Historic Preservation: Move it to Save it?


You may have already seen this USA Today story on a suburban Atlanta congregation that wants to purchase a closed Buffalo church, take it apart, ship it to Georgia and rebuild it there.

Some groups say it is a great way to preserve an otherwise vacant and unused structure. (The Diocese closed the church in 2008 because of declining enrollment – an issue many of our cities have faced that we’ve written about on this blog before.) You can see the web site for the parish that wants to bring the church south here. (Take a look- it truly is a beautiful building.)

Others say this Southern parish is pillaging Buffalo’s architectural treasures. The story quotes David Franczyk, president of the Buffalo city council: “Build your own church. We have enough vacant lots.” He compares the idea to Imperialists taking the Elgin marbles from Greece. It could also hurt Buffalo as the city strives to become a destination for those interested in the arts and architecture.

There’s a healthy debate going on at one of our favorite blogs, Buffalo Rising.

Maybe the fact that another community wants this so badly they are willing to pay millions of dollars to move it 900 miles will be a wake-up call to some in Buffalo to find another use for the building and preserve it there.

One thing’s for sure: they don’t build ’em like this anymore!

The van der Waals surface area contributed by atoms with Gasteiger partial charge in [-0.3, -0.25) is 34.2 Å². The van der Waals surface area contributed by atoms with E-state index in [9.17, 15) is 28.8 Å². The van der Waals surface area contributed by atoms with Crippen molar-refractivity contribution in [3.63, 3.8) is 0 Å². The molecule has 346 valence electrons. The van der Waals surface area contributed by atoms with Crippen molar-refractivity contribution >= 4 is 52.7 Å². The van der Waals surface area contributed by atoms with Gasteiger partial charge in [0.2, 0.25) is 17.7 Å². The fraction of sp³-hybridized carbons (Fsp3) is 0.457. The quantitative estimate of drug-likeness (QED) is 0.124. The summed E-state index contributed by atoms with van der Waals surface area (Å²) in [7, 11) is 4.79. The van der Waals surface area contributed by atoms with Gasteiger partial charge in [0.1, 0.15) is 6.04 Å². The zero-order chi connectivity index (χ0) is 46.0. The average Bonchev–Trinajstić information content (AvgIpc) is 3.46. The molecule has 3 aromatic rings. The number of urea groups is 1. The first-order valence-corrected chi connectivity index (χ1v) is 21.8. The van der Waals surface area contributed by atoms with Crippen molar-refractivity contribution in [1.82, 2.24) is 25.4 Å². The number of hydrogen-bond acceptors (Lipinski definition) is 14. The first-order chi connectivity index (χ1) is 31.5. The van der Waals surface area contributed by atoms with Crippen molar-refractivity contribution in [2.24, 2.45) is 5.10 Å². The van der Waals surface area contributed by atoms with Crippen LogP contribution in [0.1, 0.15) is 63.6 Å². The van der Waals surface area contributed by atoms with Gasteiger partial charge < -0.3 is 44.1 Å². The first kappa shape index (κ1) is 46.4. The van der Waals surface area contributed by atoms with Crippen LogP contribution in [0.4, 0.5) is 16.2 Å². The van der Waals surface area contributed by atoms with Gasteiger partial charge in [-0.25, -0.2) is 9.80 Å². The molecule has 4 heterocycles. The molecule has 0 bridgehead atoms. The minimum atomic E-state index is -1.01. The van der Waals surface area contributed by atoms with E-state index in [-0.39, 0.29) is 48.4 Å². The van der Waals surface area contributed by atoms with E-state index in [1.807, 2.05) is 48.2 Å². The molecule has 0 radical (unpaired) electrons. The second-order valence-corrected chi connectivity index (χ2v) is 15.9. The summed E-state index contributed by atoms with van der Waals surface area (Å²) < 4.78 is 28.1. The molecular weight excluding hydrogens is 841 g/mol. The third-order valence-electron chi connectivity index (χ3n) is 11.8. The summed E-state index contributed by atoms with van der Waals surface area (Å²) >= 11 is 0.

What do you think?



Filed under architecture, Art, Economic Development, Headline, regionalism, Rust Belt Blogs

4 responses to “Historic Preservation: Move it to Save it?

  1. Wow. So now even the Rust Belt buildings are migrating to the Sun Belt?

  2. I read the story and lots of the comments.

    Buffalo’s strongest drawing card is its historic architecture of all styles and eras. It’s why the National Trust for Historic Preservation is holding their convention in Buffalo next year. Better to let the church rot than move it. Better yet to try to spur gentrification in the neighborhood.

    And it seems more than a little strange that a church has that much money and can’t build something new and wonderful or restore a church in their own area. Can’t believe this is the only church that’s empty.

  3. Gotta love the local political goons. Almost everyone gives the chances of finding the money to preserve the church in it’s current location as near zero. Granting landmark status will only wipe out the last chance the church has.

    I was slightly involved with a small group that wanted to convert an old police station and stable into a music school in what was then a poor neighborhood in Brooklyn. Landmark status prevented almost all changes to the building (like it had small jail cells) and made it too difficult to use. A few years later, it burned down. Afterwards, I came across an almost identical building in the South Bronx. The city landmarked the building but put no money in, making the building to expensive for any of the poor groups in the area to use.

    Put up or shut up.

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